Issue 11, Semester 1
By Dinu Kamurasinghe
In 2017 I spent a lot of time watching men glue eyebrows, contour cheeks, pad hips and tuck until camel toe becomes a compliment. In between brushstrokes and blending, I found some of the most poignant television I’ve ever watched. I would watch these (mostly) men with their hair pulled back in what, to my uninitiated eyes, looked like a stocking and packing tape, overdrawing their lips and slapping their faces with blenders and sometimes I’d find my heart in my stomach. Now in its tenth season (not including All-Stars and Untucked), I’ve fallen deep in painful, joyous love with RuPaul’s Drag Race.
This past year has been both tough and triumphant for queerness, and the fallout continues closer to home. I suppose it was unsurprising that I looked to one of the queerest shows ever to deal. I had laughed every now and then at late-night episodes of Ru telling queens to shantay or sashay, but ultimately, I was (and still am a bit…) suspicious of drag and its reliance on a binary gender split.
This season, it has been great entertainment to watch Vixen fight, fall, shine and tear up, but it has also been strangely cathartic. In episode four of Untucked, Vixen spoke about coming across as an ‘angry black woman’ because she is never the one to cry when she feels attacked. Instead, she fights back. When you finally see some salt in Vixen’s eyes, it’s when Asia O’Hara spoke to her with care and understanding.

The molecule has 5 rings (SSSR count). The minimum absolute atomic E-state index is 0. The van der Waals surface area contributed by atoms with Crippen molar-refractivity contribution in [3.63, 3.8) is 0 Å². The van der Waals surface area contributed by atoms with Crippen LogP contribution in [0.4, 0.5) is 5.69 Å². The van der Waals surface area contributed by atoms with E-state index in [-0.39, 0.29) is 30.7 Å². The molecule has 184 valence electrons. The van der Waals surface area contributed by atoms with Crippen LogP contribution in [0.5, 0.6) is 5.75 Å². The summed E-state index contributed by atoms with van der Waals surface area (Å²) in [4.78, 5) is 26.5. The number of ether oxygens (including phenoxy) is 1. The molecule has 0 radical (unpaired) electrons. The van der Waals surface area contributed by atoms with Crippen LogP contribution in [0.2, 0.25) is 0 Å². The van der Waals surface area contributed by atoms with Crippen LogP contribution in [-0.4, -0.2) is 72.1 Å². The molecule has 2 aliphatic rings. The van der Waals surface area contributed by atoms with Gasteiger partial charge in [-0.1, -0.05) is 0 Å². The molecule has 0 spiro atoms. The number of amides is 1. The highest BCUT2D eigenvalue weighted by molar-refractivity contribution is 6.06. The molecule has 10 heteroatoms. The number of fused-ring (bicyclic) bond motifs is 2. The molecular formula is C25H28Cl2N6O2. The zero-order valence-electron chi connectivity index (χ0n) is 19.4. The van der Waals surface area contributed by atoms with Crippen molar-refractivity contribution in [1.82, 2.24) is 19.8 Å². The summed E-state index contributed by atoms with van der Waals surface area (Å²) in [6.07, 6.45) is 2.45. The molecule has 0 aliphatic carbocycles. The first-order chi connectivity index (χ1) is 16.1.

Asia noted that Vixen had valid reason to be angry, but that it wasn’t gonna get Vixen any further. It’s an unsavoury reality, but it captured how women of colour have to be careful about everything--even their anger. Even that, we must dole out deliberately and gracefully. Watching Vixen fight, yell then nail a performance is not unfamiliar. I know the feel of being the one that argues back and then comes out with the glitter and gags (or in Vixen’s case, glitter and construction paper).
Drag Race is full of confusing and difficult moments like this. It was important to see Peppermint reveal that she is trans to her fellow queens, anxious of the reaction she would get in what is supposed to be a game of men doing women (even according to Ru himself). And I can’t forget when Detox broke down in real tears in a mini-challenge where the queens were telenovela-style bawling. To watch RuPaul Charles’ perfect face falter for a moment was odd. Somewhere along the way I realised this is the queerness I love. It’s performative, it’s silly and it bloody hurts.
This is Drag Race. It’s filled with performance, joy, sass and sadness. And through it all, it’s about backing yourself. It’s about getting your catchphrase in an episode as many times as possible (from your lips or otherwise—miss Vaaaaaanjie).
I won’t pretend drag is without its problems; I know the gay community has many issues when it comes to bodies, race and image. A drag show with a style like Top Model doesn’t exactly help . But Drag Race resonates with me because I recognise the humour, anger and intensity in how I experience queerness, brownness, mental health and so on. I realise that I can laugh and I can cry and it can come from the same place. And somehow it can end up feeling better.
I sat down today and watched an episode of Drag Race. I watched it sideways under my doona where I could feel my stomach digesting my depression. But despite that, the rain bucketing down outside and my certainty that at least one tree is going to fall on a car, I feel strong enough to get out of the house. I’m going to place a tasteful rhinestone somewhere on my face and pretend that my anxiety, my sadness, myself, is a shiny, light reflecting piece of pale pink plastic. And it’s gonna look faaaaabulous.
Because in the words of a famed queen you can by now guess the name of, If you can’t love yourself, how in the hell you gonna love somebody else?